It’s great to dream big, but there comes a point when you have to question whether it’s wise to count on wireless to deliver everything.
The technology folks are working overtime. They have discovered how handy smartphones are and all of their capabilities, and they’re rushing to find new and innovative ways to make our wireless devices do things we have only envisioned or perhaps not even thought about.
Today you can unlock the front door of your house if you purchase a lock that includes wireless, you can put a collar on your pet and monitor its whereabouts and even call it to come home (and perhaps it will). You can monitor your child’s location and make sure your aging grandfather is not lost. You can watch streaming videos, download music, share videos, find out what restaurants are nearby and more. The technology industry is engaged in making our wireless device the only device we will need to carry.
Now it seems General Motors has decided to use our smartphones to unlock a car and provide a number of other functions as well, some of which I wrote about many years ago. The article discussed how integrated a smartphone and the automobile would become. My vision was that once you got into your car, your car and your smartphone would “talk” to each other and your seat would be automatically adjusted, the temperature set to your liking, the radio tuned to your favorite station, and if it was your normal commute time, your phone would have the car plot the route for you and check on traffic and weather conditions, suggesting alternate routes if needed. I had not considered using the phone to unlock the doors or be used as a key to start the car.
The reason I did not consider using my cell phone to unlock the car is the possibility that the car would be out of coverage in an underground parking garage, or that it had been valet parked, or was just plain out of wireless coverage. If the car was parked near a major event such as a football or baseball game or near an emergency incident, I might not be able to access the wireless network and/or the Internet reliably in order to open my car’s doors.
However, all of the functions I described can be accomplished off of the network via Bluetooth, Wi-Fi, or one of the emerging local-area wireless technologies we will see introduced in the next few years. My idea was also to be able to use the settings when I rented a car or even borrowed my neighbor’s car. They have not taken it to that level yet, but I suspect we are heading in that direction.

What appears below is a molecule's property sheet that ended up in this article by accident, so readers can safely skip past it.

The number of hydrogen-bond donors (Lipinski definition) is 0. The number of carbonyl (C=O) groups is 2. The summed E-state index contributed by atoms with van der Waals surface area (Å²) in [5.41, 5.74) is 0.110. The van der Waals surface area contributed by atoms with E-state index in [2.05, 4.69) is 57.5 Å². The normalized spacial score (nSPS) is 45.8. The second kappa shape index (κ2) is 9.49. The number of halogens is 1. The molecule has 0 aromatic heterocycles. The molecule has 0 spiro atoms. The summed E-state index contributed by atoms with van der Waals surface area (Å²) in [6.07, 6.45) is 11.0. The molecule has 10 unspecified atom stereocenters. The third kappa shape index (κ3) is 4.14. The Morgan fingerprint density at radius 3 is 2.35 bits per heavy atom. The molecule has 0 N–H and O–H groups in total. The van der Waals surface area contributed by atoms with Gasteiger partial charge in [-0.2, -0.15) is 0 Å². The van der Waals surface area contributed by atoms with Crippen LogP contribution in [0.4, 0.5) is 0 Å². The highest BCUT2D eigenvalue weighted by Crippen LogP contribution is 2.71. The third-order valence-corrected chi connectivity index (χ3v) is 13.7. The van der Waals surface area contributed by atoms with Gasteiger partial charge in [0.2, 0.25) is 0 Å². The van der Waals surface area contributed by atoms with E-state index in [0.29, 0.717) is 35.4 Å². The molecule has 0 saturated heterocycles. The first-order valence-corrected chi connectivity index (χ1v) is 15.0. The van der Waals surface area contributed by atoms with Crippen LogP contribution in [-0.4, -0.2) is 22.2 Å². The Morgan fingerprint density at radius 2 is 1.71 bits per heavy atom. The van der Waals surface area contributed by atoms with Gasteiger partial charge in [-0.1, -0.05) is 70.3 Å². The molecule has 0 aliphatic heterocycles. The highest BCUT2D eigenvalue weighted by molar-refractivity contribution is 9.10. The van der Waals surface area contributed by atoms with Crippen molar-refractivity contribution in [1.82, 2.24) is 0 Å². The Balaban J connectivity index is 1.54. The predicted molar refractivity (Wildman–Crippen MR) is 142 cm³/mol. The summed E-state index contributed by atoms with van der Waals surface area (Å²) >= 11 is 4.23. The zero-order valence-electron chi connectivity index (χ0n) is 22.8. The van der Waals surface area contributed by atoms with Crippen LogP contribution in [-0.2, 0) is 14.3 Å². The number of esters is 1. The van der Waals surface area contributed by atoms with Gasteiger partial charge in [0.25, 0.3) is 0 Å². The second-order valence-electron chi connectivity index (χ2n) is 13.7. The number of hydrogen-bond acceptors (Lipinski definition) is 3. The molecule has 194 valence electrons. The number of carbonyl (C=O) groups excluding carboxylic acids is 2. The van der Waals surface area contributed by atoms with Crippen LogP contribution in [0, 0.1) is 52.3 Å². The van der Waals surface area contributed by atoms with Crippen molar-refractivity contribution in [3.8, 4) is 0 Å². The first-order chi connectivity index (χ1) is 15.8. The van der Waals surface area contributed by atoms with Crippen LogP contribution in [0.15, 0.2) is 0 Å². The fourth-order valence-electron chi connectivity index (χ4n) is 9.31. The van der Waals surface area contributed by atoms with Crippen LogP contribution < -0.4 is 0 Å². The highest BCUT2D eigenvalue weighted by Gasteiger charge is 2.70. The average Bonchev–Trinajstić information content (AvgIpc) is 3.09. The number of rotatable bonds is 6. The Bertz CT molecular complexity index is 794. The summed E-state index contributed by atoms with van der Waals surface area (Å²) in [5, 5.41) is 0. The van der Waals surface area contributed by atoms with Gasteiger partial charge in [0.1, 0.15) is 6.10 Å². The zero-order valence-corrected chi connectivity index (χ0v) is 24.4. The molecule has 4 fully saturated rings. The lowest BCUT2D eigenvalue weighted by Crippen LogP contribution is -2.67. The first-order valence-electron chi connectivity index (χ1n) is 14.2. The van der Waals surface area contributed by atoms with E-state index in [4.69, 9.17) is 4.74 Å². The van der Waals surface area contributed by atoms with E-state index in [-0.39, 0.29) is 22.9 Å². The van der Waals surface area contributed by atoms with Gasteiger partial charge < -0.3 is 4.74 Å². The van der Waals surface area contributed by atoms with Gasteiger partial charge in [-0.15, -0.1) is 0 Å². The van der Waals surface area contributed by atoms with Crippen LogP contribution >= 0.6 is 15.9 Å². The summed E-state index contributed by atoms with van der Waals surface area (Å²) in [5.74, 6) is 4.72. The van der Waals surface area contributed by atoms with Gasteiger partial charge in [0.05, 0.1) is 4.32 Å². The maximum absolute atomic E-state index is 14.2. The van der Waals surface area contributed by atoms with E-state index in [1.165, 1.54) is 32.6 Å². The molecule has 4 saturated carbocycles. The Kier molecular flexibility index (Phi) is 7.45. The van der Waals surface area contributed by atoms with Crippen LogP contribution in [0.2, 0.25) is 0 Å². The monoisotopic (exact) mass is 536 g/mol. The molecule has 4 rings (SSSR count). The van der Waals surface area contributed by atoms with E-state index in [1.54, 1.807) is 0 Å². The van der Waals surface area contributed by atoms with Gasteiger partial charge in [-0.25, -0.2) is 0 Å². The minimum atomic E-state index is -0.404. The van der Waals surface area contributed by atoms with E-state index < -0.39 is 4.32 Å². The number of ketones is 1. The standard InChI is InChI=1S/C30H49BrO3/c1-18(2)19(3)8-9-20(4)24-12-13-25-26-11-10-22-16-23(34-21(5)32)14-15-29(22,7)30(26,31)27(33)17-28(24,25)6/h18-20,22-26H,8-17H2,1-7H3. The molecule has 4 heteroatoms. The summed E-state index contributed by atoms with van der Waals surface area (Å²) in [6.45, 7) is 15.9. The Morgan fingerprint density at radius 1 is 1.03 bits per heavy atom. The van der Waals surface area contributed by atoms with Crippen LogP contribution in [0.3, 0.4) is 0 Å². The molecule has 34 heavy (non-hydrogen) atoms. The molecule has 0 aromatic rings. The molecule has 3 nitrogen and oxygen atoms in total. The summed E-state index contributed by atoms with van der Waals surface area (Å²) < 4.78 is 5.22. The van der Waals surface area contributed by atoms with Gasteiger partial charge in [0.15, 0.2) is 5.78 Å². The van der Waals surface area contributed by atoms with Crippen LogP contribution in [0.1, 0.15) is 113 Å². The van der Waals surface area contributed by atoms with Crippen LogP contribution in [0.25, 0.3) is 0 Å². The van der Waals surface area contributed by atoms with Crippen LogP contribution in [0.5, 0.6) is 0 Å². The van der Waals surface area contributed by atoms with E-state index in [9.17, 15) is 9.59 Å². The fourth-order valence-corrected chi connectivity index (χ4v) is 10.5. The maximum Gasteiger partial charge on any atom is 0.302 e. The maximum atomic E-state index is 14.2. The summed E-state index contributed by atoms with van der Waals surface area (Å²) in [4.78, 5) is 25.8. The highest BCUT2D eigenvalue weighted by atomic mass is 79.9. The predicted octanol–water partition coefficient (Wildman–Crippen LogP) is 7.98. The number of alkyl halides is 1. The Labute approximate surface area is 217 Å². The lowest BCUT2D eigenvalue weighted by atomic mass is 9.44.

Those who recently discovered wireless now view it and its capabilities as a tool that can be used for almost anything. Sometimes engineers and technologists dream up ideas they view as something that we all will want to have. The best of them are the ones that identify a problem that needs to be solved and set out to solve it.
But we are entering a time where, according to those who work on these types of products and their marketing folks, the only device we will need to carry with us is our wireless phone. It will soon replace our ATM and credit cards, it will open our car door, with it we will be able to view our house to make sure that the garage door is really closed, that we did not leave the stove on. While we are driving home we can turn on our house’s heat or air conditioning. As we pull into our driveway, we can turn on the lights inside.
The warning signs are all around us that trusting our wireless devices 100 percent of the time might not be such a wise idea. Recently in Europe and Korea both, network operators raised the alarm about the amount of traffic being generated over the networks’ signaling channels. This signaling channel is the channel used for the network to know where we are and which cell sector we are closest to, and it is sometimes used for SMS/ text traffic. It is the channel our phone uses to tell the network we want to use our device to make a call or to access the Internet.
If this channel is blocked, even if we are within cell coverage, we might not be able to make a call or get onto the Internet. The reason: Many wireless applications are using the signaling channel to request data and data updates and many of these applications are so chatty that they put a lot of traffic across the signaling channel. As we all know by now, the amount of bandwidth and signaling capacity is based on what is available to us within a single cell sector, not what is available over the entire network.
Wireless is wonderful. It has changed our lives for the better, in most cases, and it is a tool we all use every day. However, there will come a time when it will not be wise to rely on any wireless network, the fact that the Internet will be there, and bandwidth will always be available. It is not smart to put all your faith in technology, especially one that is subject to overcrowding and coverage constraints. If I bought a car that I could unlock with my cell phone, I can guarantee I would still carry a key in my pocket, just in case.
Seybold heads Andrew Seybold Inc., which provides consulting, educational and publishing services. For more information, visit www.andrewseybold.com.